Light winds made for a frustrating day on the racecourse yesterday at Les Voiles de St Tropez 6/10/06
After Wednesday’s mistral which kept the Les Voiles fleet in port, yesterday the wind had dropped significantly with 4-6 knots providing a different sort of challenge for the fleet.
The day’s racing highlight was the 3rd annual Trophée Mer & Bateaux de la Grande Classe, as well as the Challenge Jean Laurain, in which individual yachts challenge another yacht, of similar length or design, to a race.
The yachts all sailed out onto the bay of Saint-Tropez, just off the city front and milled around as the informal starting sequence of yachts and challenges was worked out on the water. The breeze was predominantly light and proved frustrating for almost all of the competitors.
At the starting gun for the big boat class, Mariquita was in a good position at the pin end, with Velsheda midway down the start line, but with better speed. About 100 metres back were Shamrock V, Moonbeam IV, and Cambria. Behind these yachts were Lulworth, Eleonora, and Altair, which suffered from being furthest from the hint of a breeze.
The yachts in front took off slowly, clawing their way out of the bay around the buoy at La Rabiou, past La Moutte and out towards La Nioulargue. For those in the back, the breeze never did really materialise and while the forerunners eked out some mileage in the right direction, the others suffered. By 1500 Lulworth, Eleornora, Altair, and Moonbeam dropped out of the race, and while Mariette had some success in a little breeze she found along the coast, she eventually conceded as well.
First around La Nioulargue was Mariquita, the 1911 Fife-built gaff cutter, holding her own against the big J-class sloops, Cambria, Velsheda, and Shamrock V. Mariquita made the most of her gigantic sail plan, at one point flying a huge balloner and full main, wing in wing – pole end to boom end measuring over 100 feet. At the finish, Mariquita held off the big sloops, which also give her time on handicap this ensuring her victory today.
The Challenge Jean Laurain was based on the race that was the precursor to La Nioulargue, 25 years ago. At that time, Jean Laurain was the skipper of the 12 metre Ikra, and proposed a race to American Dick Jason, the skipper of the Swan 44, Pride. The course was simple: from a start at the Tour du Portalet around La Nioulargue, and finishing off Club 55 at Pampelonne beach. The first challenge was in September 1981 and with the involvement of Patrice de Colmont, this was the real beginning of La Nioulargue.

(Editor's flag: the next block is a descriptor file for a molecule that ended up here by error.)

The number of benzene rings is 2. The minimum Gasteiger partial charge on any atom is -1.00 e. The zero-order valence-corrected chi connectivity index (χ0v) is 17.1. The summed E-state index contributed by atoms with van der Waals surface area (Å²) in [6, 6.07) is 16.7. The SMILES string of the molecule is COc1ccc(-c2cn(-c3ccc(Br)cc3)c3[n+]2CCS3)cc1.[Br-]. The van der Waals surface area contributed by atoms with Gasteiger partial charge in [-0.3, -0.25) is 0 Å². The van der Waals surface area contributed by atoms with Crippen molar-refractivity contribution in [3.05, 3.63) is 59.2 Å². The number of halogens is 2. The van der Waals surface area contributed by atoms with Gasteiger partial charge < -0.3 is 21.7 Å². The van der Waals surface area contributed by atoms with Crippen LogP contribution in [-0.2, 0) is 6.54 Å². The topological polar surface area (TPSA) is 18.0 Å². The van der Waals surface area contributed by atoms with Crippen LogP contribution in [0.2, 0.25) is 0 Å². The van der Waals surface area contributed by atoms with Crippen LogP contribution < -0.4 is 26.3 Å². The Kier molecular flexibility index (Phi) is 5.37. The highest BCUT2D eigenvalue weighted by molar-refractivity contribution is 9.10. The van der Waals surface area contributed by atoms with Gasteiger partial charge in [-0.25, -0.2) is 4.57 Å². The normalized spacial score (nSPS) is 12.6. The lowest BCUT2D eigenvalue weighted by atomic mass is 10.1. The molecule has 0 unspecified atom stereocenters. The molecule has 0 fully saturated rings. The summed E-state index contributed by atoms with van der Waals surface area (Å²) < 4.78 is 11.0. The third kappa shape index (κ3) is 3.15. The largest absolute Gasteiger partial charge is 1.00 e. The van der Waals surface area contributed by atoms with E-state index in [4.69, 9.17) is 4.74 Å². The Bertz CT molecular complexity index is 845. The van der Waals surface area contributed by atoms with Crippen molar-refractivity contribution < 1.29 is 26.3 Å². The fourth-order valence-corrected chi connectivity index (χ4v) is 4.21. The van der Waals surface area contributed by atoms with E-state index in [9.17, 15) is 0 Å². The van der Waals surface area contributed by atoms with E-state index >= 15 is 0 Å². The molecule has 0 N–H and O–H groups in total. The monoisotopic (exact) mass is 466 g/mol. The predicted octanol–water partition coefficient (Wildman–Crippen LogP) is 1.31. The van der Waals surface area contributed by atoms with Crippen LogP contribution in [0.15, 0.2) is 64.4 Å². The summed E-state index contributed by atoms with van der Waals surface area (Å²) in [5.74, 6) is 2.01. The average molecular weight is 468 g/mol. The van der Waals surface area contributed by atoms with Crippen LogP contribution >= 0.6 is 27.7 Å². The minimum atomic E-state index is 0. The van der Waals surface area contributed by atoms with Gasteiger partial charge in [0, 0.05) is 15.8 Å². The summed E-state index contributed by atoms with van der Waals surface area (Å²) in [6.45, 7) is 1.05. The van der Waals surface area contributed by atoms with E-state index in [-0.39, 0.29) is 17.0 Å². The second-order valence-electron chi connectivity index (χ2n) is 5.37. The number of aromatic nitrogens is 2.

Over two dozen challenges were made between boats today, but these were friendly bets, the loser buying lunch, dinner, or drinks for the winning crew – such is the spirit that pervades on the Thursday of Les Voiles. There is one match each year that is the ‘official’ challenge, to mark the origins of the race. Yesterday’s contest between the 19.50 metre Mylne-designed cutter Blue Peter, and Lucia, an 18.50 metre John Alden-designed yawl was won by Blue Peter again – they will be awarded the Club 55 Cup, and will be back to defend the challenge next year.
New this year, the Trophée Rolex will be awarded to the ‘Tradition’ division sailing yacht of more than 16 metres, which has the lowest score for the regatta (not including Thursday’s racing). There are 52 boats eligible for the Trophée Rolex, and the winner will also receive a steel Rolex Submariner timepiece.
Today the entire 280-boat Les Voiles fleet – Moderns, Classics, and Spirit of Tradition – return to fleet racing for Friday and Saturday. The prizegiving ceremony will take place on Sunday 8 October, from 1100 at the Citadelle.